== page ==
On 6 March 1656, Boucher signed a note for 176 livres for the Fabrique de Quebec, an old debt contracted from the Compagnie des Habitants. "Meanwhile our mason-farmer, wrote Father Godbout, advanced in age. Little by little, he gave up his concessions: He gave VA arpents in frontage to his son-in-law Louis Houde which was returned to Marin on 13 September 1655. He then gave 2 arpents to another son-in-law Jean Plante on 15 April 1656 which was receipted for on 7 February 1659; an increase of 8 perches on 8 July, and right of passage on 27 September 1668. He gave another 2 arpents to his son Jean Galleran, on 30 April 1656, and added an increase of 7Vz perches on 15 December 1662. He made a similar gift to his son Guillaume on 29 July 1670. At the time of the 1667 census, Marin Boucher had reached the age of 80. Therein he listed 8 head of cattle and 20 arpents under cultivation. He must have died shortly after 1670. In 1681 Perrine Malet, his widow, was listed in the census along with Antoine Voilon, a tailor, who seems to have been in her employ. She was buried at Quebec on August 1687."

This citation from Father Godbout, leaves us a little curious concerning the date of death of Marin Boucher, but his epitaph exists fine and clear, copied from the registry of Chateau-Richer dated 29 March 1671, as follows:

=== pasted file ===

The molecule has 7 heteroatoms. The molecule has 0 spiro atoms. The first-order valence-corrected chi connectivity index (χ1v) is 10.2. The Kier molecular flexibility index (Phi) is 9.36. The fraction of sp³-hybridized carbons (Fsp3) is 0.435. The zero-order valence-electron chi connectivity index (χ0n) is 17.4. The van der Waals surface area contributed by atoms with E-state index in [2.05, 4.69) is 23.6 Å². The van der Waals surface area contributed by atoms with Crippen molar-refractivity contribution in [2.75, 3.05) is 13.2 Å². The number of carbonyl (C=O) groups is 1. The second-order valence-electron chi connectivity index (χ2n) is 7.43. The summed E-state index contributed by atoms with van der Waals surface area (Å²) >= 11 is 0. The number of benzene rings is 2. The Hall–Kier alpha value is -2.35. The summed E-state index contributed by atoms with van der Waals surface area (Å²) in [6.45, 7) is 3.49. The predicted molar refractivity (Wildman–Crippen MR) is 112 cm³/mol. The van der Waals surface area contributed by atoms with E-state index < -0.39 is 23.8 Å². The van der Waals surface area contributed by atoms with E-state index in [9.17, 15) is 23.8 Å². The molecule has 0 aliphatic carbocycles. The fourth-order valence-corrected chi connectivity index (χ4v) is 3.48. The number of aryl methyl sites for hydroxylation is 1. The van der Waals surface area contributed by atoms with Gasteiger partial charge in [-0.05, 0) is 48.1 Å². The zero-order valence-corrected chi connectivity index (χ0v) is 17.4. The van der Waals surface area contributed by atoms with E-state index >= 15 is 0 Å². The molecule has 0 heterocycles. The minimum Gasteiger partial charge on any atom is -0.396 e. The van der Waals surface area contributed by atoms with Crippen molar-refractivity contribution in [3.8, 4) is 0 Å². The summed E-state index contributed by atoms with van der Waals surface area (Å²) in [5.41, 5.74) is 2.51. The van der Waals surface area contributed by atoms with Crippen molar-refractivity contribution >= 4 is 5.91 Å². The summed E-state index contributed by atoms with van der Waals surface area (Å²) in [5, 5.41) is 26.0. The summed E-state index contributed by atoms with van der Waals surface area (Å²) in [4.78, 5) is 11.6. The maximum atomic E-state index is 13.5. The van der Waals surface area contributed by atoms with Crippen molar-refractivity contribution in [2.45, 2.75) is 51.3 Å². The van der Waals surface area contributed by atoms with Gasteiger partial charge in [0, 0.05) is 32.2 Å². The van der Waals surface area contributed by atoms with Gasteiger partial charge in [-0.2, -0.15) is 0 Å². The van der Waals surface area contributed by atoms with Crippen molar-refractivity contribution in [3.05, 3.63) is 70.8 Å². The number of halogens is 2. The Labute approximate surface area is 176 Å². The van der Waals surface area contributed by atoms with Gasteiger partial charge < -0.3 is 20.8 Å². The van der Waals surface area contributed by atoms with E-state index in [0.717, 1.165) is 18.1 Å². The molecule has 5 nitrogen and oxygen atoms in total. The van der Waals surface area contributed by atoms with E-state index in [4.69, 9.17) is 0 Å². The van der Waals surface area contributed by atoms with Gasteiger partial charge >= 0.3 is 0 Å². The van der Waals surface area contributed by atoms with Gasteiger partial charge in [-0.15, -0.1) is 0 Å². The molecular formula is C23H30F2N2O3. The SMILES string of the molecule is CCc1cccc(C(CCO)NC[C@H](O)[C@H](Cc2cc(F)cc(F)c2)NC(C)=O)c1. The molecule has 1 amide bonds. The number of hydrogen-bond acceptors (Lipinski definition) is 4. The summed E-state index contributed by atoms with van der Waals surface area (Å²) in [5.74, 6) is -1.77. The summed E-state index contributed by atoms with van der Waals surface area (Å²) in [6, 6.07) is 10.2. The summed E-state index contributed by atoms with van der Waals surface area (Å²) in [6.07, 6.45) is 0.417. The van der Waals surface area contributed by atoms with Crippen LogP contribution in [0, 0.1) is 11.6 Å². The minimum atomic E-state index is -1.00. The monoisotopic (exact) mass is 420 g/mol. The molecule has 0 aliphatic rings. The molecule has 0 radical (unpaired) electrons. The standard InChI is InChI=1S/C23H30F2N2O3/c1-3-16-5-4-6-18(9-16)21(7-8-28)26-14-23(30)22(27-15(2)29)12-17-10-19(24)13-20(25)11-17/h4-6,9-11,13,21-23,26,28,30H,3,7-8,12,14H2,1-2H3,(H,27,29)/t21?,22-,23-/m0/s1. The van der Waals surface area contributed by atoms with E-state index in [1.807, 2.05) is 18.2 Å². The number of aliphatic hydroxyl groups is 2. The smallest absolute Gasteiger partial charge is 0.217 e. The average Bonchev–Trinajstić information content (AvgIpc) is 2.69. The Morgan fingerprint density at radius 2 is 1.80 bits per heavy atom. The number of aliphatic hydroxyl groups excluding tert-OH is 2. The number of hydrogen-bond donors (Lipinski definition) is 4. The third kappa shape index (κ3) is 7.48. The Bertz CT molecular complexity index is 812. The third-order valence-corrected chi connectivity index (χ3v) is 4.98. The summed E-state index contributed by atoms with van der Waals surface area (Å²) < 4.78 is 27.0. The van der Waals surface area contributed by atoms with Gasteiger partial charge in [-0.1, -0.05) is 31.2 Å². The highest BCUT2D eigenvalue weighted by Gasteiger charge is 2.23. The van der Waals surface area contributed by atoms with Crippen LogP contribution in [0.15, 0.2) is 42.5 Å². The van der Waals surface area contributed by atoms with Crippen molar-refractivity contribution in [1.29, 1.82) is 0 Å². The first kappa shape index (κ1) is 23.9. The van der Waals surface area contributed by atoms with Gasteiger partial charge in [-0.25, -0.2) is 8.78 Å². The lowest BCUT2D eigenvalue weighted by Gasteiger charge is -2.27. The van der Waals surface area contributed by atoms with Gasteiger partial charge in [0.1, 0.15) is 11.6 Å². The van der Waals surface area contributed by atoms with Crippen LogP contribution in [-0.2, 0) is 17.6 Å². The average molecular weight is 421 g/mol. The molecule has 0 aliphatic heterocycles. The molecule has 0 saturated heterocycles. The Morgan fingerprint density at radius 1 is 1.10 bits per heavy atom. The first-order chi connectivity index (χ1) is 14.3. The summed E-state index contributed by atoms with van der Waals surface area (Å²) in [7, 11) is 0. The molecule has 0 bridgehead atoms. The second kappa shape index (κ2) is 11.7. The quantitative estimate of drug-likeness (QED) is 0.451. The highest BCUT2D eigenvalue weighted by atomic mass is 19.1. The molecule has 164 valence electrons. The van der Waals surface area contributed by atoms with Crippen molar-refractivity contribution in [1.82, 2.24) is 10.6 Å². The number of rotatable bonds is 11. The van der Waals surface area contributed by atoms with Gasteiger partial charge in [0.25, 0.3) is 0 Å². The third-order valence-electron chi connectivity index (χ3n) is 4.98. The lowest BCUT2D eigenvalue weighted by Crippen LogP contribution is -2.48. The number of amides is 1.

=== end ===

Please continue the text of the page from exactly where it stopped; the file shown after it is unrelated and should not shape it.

"In the year of Our Lord Jesus Christ 1671, on the 29th of March died Marin Boucher after having lived as a good Christian and received the Holy sacraments of eucharist, penance and the last rights of extreme unction, was buried in the cemetery of Chateau-Richer by Monsieur Morel accompanied by the Reverend Father Nouvelle and by me doing priestly functions for them on the coast of Beaupre."

(signed) F. Pillion, missionary priest

THE BOUCHERS ARE LEGION The descendants of Marin Boucher are extremely numerous in America. "His descendants would today form a complete regiment," exclaimed the historian Benjamin Suite 100 years ago, in speaking of Marin Boucher.

In our day the expression is not strong enough. It would be necessary to speak of an entire army.

According to Tanguay, the surname Boucher has given rise to no less than nineteen variations: Belleville, Cambray, De-Boucherville, De Grosbois, De la Bruyiere, De la Peri ire, De Montanville, De Montbrun, De Montizambert, De Nivevillc, Desnois, Desroches, Desrosiers, De Vercheres, Dubois, Simon, St. Amour, St. Martin and St. Pierre. After Tanguay's list, we may add the more modern variation of Bushey.

Marin's birthplace was Langy, Bishopric of Mortagne, France.

According to Bill DeMars, Marin and his brother, Gaspard, entered into a contract with Robert Giffard, surgeon, chemist, colonizer and founder of Beauport, QC, Quebec. Gaspard sold his farm in Mortagne, Perche, France on 1 Feb 1634, a year after he had purchased it, and in the spring of 1634, Gaspard and Marin and their families, set sail with four other families (maki persons total) to Quebec. The other families included Jean Guyon (a Master Carpenter), Noel Langlois (a Navigator and future pilot on the Saint Lawrence River) and a Zacharie Cloutier.

Tanguay said that Marin was the Founder of Riviere St-Charles, formerly Recollets.

Marin Boucher: Ancestor of François Bibaud